Elland and Halifax, West Yorkshire, UK

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Comments (8)

Ian Stehbens on April 13, 2008

Elland (foreground) to Sowerby Bridge across the River Calder and Halifax on the dip slope in the background right. The Wainhouse Tower is a prominent landmark at Halifax. [Bearing 315 degrees from photopoint]

A.SKINNER on April 13, 2008

Thanks for posting these photo's Ian. Have you been up the Wainhouse Tower? I haven't but I my Auntie has. I hear it's a great place to spy on folk :) Anita

Ian Stehbens on April 13, 2008

Dear Anita,

That was why it was built! To spite the neighbours and therefore to have a superior spy on them. Poor tragic Mr Wainhouse!!

I fell in love with Halifax and the Dales. My penfriend for many years was the geography lecturer at Percy Whit College and he was an author who wrote River Series: Calder, Aire, Derwent.. and we have spent time with him and his wife in Halifax in 2005 and 1978 and they came to Australia in between. There was much teaching of each other about our respective environments.

But I could never be a local..I wouldn't patronise the "chippy" often enough.

Kind regards,

Ian

A.SKINNER on April 14, 2008

Apparently Ian, John Wainhouse proposed the tower to be an astronomical and physical observatory. The design was so elaborate it couldn't be used for that purpose. The feud with the industrialist Sir H.Edwards I think spiralled out of control:) Anita

Ian Stehbens on April 14, 2008

It matters not, Anita, whether anyone else gets to know about the Wainhouse Tower from our chat but I thought I would share with you what John Ogden, my geographer friend, wrote:

"Originally conceived as a chimney for the nearby ... Dyeworks lower down the valley, it was built on an eminence so that the smoke was blown well away from the adjacent houses - one of which was Bel-Air, Wainhouse's own abode.

"..Sir Henry Edwards, ...who lived in the nearby house built a high wall to stop Wainhouse looking into his land. Edwards it seems despised the Wainhouse family as nouveau riche. In retaliation wainhouse adapted the chimney, since he had sold the dyeworks in the meantime, to permit access to the top thus making Edwards' wall completely ineffective in its purpose.

"Built between 1871 and 1875 ... the brick chimney, which was never used for its original purpose, was encased in stone and completed by the addition of a highly ornate structure on top. ..253 feet.. 403 steps the breathless climber achieves... a breathtaking panoram of Upper Calderdale. The broad sweep of the Calder and its attendant routeways, the clusters of farm buildings, hamlets and roads, random grey punctuations of human ingenuity among the greenery of nature; the fields, patchwork patterns on the undulating hills, are revealed before the eye. The choking mass of industry in the valley and the rash of housing and factories that is Halifax stretches horizonwards to the west, the north and the east bringing ample reward to those who make the effort to plod stoically up the spiral staircase with periodically placed 'arrow-slit' windows let in to the side."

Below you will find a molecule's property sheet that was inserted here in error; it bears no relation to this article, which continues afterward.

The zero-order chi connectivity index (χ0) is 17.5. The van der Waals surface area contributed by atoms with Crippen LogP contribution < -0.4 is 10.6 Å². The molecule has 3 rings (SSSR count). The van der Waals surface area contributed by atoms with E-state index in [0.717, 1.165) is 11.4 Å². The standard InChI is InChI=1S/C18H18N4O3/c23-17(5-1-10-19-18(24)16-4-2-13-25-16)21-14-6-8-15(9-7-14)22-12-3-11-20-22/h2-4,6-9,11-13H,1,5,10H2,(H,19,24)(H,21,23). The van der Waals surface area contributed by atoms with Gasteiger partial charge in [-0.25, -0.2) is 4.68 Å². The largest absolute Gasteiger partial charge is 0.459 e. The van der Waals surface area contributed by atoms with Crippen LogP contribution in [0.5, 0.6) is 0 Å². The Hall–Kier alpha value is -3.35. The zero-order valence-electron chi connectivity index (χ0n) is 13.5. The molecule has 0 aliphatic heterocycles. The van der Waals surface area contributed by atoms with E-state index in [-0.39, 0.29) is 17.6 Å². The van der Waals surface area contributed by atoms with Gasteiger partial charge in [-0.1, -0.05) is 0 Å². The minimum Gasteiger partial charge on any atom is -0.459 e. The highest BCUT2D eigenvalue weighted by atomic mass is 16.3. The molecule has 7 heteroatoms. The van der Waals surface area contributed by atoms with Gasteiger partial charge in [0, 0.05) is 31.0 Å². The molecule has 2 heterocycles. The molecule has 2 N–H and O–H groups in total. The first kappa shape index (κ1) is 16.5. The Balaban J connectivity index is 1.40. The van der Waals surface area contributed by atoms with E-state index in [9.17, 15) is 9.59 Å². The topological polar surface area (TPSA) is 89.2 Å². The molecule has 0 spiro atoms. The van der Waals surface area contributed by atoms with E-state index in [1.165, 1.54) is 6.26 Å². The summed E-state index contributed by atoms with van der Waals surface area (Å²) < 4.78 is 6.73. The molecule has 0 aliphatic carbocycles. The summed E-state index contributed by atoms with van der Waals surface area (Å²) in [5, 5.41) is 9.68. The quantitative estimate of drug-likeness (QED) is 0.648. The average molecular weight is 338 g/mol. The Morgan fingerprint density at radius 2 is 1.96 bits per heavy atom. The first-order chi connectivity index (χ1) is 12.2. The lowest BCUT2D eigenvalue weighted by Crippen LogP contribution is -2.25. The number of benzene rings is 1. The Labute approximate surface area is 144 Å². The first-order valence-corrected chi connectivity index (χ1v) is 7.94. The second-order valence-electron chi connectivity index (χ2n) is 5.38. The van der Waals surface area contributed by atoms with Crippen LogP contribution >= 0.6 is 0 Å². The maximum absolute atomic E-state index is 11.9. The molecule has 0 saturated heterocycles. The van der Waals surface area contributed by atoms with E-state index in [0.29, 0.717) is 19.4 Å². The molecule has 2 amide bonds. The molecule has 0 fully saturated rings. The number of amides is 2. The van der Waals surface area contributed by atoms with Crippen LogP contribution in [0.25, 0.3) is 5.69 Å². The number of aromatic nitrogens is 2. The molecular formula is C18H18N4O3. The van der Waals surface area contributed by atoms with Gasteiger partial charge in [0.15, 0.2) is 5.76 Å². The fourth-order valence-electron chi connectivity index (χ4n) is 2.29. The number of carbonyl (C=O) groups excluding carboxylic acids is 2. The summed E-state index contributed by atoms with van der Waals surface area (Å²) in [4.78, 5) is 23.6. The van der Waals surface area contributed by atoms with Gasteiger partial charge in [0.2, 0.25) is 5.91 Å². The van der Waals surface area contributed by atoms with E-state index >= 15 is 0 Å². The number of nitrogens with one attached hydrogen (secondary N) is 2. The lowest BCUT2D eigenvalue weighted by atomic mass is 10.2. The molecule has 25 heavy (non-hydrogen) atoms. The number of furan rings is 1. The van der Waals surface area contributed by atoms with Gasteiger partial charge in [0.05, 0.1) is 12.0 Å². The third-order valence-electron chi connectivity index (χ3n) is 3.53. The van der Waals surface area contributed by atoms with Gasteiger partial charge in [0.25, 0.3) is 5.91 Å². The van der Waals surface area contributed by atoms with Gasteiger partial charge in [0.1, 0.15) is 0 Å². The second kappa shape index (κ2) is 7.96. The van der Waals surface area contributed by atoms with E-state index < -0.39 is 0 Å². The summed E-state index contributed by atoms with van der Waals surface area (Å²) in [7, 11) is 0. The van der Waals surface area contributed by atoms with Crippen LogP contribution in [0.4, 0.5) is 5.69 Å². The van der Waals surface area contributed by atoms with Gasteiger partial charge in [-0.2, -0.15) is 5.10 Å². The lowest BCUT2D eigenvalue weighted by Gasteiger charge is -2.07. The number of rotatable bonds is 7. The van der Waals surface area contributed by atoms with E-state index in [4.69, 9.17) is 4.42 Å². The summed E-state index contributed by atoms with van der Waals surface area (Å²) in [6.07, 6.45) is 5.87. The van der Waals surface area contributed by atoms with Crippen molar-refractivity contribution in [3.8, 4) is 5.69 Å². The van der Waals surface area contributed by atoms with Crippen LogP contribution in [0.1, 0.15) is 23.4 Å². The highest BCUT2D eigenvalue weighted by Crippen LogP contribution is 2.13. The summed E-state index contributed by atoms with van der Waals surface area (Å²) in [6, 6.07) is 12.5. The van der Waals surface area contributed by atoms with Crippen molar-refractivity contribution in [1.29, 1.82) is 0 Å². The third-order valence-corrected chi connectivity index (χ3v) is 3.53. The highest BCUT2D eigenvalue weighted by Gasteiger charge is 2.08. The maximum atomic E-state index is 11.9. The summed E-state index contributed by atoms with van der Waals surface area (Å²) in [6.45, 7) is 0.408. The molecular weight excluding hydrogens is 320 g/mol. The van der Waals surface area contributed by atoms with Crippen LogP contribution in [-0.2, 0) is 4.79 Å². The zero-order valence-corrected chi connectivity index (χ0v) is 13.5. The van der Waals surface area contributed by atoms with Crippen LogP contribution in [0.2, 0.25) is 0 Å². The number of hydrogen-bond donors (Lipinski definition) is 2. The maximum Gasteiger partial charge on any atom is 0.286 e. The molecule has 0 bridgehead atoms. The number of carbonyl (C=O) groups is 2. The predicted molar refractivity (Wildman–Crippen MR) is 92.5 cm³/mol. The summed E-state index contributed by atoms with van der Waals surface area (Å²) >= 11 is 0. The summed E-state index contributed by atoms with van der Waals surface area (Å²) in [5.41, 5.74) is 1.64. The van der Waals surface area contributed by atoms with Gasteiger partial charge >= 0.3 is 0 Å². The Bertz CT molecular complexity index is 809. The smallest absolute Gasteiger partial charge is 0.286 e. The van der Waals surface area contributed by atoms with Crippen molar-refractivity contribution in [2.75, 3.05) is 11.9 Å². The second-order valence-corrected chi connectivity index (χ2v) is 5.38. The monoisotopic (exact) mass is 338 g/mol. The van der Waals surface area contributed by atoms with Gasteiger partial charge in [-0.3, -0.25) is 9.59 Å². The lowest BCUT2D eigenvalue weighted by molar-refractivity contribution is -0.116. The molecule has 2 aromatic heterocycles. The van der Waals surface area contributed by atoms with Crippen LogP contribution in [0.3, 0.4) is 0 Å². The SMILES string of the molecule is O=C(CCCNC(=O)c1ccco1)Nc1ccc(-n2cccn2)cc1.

THought you might find this of interest..

Kind regards,

Ian

A.SKINNER on April 14, 2008

Thanks Ian, the view from the top would have been very different in 1875. I should think that only on a windy day could you view the surrounding countryside. the smoke from all the house and mill chimneys must have made life very unpleasant. I remember when people in the Bradford area went on to smokeless fuel and much of the industrial pollution declined. I was totally amazed that I was able to see across Bradford. What an amazing difference it made! Anita

Ian Stehbens on April 15, 2008

Dear Anita,

I have seen some photos from the late 19th Century that look over Halifax...or should I say that portray the pall of the horrendous air pollution. However, there is a photo taken one "smokeless day" about 1890 that shows all the chimney stacks and none of the tall ones is emitting any smoke! I have no idea what was happening that no factories were working. Never the less, there is plenty of pollution emitting from house chimneys. I published that photo as a frontipiece to a Chapter on Planned Change in one of my books on Urban Geography some years ago.

The view taken from the bank on the NE of Halifax shows Wainhouse Tower clearly on the SW horizon.

What a difference it is today in Yorkshire with clean air and clean cities to complement the wonderful northern hospitality!

Kind regards,

Ian

Ian Stehbens on November 20, 2008

Wikipedia Halifax, West Yorkshire

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  • Uploaded on April 13, 2008
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    by Ian Stehbens

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